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US Natgas Output to Decline in 2024 While Demand Rises to Record High, EIA Says

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U.S. natural gas production will decline in 2024 while demand will rise to a record high, the U.S. Energy Information Administration (EIA) said in its Short Term Energy Outlook (STEO) on Tuesday.

EIA projected dry gas production will ease from a record 103.79 billion cubic feet per day (bcfd) in 2023 to 103.35 bcfd in 2024 as several producers reduce their drilling activities after prices fell to a 3-1/2-year low in February.

In 2025, EIA projected output would rise to 104.43 bcfd.

The agency also projected those low gas prices would boost domestic gas consumption from a record 89.09 bcfd in 2023 to 89.68 bcfd in 2024 before easing to 89.21 bcfd in 2025 as prices rise.

If the projections are correct, 2024 would be the first output decline since 2020 when the COVID-19 pandemic cut demand for the fuel. It would also be the first time demand increases for four years in a row since 2016.

The latest projections for 2024 were lower than EIA’s February forecast of 104.37 bcfd for supply and 90.64 bcfd for demand.

The agency forecast average U.S. liquefied natural gas (LNG) exports would reach 12.34 bcfd in 2024 and 14.43 bcfd in 2025, up from a record 11.90 bcfd in 2023.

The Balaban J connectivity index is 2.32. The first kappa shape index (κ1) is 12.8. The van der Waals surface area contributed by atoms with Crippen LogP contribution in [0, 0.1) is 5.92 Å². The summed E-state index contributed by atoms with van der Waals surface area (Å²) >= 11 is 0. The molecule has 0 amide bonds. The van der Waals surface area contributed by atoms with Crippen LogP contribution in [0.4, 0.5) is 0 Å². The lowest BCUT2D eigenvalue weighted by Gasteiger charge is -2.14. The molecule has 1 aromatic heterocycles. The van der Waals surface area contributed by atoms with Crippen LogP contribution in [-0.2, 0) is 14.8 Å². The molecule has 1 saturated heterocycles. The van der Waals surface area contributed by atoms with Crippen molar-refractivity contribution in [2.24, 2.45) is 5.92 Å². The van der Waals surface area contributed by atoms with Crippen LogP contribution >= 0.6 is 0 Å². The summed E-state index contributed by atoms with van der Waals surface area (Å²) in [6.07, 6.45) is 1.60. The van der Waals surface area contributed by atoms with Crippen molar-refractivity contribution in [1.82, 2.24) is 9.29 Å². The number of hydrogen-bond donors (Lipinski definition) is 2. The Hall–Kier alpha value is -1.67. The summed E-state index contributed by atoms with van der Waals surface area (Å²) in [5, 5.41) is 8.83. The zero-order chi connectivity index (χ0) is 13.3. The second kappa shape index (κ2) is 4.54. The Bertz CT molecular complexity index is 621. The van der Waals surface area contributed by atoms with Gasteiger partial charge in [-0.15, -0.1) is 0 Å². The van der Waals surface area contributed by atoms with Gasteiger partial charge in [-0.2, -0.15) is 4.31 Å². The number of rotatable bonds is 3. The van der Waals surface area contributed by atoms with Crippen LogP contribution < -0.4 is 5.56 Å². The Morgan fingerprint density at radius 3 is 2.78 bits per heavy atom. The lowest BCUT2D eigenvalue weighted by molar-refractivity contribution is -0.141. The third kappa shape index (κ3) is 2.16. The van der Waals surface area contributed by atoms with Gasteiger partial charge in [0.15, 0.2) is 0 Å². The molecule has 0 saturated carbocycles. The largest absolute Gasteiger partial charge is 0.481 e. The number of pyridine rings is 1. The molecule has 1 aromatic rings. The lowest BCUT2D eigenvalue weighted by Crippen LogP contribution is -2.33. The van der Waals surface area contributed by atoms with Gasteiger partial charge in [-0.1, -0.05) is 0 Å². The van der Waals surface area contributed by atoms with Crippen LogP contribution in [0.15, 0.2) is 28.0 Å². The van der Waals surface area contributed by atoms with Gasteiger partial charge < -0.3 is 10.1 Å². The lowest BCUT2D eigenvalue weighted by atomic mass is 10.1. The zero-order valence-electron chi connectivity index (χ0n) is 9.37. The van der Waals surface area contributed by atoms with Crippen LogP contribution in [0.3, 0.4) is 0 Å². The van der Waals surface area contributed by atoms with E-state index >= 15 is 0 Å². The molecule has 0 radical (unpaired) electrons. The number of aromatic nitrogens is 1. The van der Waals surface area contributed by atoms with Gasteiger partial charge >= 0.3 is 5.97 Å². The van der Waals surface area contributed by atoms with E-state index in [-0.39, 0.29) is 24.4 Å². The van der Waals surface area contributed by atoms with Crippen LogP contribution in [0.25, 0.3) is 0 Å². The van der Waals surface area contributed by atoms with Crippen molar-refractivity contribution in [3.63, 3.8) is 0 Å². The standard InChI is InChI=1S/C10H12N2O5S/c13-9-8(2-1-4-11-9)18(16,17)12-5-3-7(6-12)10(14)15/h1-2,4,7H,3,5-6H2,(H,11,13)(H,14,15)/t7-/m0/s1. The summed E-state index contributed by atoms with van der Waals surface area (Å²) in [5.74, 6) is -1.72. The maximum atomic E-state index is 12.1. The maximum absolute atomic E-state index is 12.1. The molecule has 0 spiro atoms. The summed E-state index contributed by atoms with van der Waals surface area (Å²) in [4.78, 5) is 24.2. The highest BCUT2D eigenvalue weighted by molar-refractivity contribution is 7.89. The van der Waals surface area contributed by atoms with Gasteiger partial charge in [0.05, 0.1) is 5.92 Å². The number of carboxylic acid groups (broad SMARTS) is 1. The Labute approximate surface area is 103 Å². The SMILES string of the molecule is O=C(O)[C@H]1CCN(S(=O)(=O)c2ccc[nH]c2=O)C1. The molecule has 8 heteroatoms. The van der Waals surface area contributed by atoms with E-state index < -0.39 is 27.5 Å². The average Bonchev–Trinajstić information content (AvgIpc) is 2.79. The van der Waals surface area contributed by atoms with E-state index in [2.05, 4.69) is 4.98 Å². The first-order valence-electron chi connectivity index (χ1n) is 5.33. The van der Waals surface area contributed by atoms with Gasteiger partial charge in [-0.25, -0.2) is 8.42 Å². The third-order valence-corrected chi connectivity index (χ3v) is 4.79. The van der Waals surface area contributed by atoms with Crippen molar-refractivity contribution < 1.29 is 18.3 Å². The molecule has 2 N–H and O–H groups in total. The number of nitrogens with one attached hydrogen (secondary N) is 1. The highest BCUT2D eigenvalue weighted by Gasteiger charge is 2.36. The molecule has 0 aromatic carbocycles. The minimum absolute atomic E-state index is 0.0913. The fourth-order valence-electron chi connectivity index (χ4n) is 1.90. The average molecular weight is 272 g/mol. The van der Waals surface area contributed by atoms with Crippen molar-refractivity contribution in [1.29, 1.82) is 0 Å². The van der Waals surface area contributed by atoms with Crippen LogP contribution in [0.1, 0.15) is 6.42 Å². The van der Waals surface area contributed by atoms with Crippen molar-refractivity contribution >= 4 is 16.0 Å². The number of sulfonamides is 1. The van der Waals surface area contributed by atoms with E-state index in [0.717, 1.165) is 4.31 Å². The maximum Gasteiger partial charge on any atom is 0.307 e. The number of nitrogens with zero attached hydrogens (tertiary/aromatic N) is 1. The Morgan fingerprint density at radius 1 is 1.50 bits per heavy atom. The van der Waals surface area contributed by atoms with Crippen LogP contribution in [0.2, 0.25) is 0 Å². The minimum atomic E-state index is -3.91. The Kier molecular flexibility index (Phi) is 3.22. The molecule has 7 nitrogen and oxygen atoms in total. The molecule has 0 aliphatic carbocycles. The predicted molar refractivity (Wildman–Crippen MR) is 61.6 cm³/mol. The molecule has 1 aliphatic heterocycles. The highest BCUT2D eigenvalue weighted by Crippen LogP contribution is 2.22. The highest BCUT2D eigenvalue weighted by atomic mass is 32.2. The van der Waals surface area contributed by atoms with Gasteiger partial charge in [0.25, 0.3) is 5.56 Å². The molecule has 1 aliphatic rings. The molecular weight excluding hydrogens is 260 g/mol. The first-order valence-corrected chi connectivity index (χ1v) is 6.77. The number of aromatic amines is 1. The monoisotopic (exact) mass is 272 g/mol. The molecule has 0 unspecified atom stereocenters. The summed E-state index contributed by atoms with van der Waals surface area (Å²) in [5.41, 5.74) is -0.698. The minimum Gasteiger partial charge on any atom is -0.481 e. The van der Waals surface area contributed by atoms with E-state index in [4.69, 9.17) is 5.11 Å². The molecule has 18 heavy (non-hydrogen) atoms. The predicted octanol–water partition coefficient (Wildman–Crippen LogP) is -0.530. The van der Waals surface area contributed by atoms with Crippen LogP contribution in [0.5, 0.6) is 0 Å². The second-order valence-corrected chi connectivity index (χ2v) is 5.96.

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That was higher than the EIA’s 2024 LNG export forecast in February of 12.09 bcfd.

The agency projected U.S. coal production would fall from 581.6 million short tons in 2023 to 496.6 million tons in 2024, the lowest since 1963, and 465.8 million tons in 2025, the lowest since 1962, as gas and renewable sources of power displace coal-fired plants.

The EIA projected carbon dioxide (CO2) emissions from fossil fuels would decline from 4.810 billion metric tons in 2023 to 4.789 billion tons in 2024 as coal use declines, and 4.739 billion tons in 2025 as all fossil fuel use declines.

That compares with 4.584 billion metric tons of CO2 in 2020, which was the lowest since 1983, as the pandemic sapped demand for energy.

(Reporting by Scott DiSavino; Editing by Chris Reese and Emelia sithole-Matarise)

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